... Religious misery is at the same time an expression of real misery and a protest against this real misery. Religion is the sigh of the oppressed creature, the heart 20of a heartless world, as it is the spirit of a soulless system. Religion is the opium of the people.
The abolition of religion as the illusory happiness of the people is the demand for their true happiness. The demand to give up illusions about one’s position is the demand for the rejection of a position which needs illusions. It follows that criticism of religion is criticism in embryo oi the vale of tears, the sacred halo of which is religion.
Criticism has discarded from the chains the false flowers which adorned them-not so that mankind should continue to wear these chains in their form devoid of all joy and pleasure, but in order that it should throw off the chains and stretch its hand for the living flower.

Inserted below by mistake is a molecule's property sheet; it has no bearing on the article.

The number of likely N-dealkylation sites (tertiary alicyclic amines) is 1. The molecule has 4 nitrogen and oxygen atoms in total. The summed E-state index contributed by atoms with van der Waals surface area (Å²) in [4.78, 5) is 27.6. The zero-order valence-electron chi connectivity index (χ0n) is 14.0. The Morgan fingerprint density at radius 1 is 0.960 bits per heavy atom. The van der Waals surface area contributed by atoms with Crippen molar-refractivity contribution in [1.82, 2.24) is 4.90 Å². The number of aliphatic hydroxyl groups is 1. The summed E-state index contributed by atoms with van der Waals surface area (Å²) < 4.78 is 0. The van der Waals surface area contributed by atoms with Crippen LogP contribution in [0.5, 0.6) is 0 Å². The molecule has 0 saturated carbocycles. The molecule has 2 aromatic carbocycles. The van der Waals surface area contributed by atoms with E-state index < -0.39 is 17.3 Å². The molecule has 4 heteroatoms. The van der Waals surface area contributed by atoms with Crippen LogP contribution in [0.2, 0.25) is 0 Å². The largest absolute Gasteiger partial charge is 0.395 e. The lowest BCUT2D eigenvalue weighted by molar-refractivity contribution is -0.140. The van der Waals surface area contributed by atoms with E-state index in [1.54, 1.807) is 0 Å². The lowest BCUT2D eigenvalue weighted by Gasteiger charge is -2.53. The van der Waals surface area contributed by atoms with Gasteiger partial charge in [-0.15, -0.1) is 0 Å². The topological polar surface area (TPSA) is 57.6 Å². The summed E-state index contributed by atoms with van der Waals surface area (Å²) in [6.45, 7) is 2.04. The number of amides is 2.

Criticism of religion frees man from illusions so that he should think, act and build his own reality as one who has freed himself from illusions, who has become a rational man, in order that he should revolve around himself and his own real sun. Religion is only an illusory sun which moves around man until he begins to move around himself....

K. MARX and F. ENGELS • From The Holy Family or Critique of Critical Critique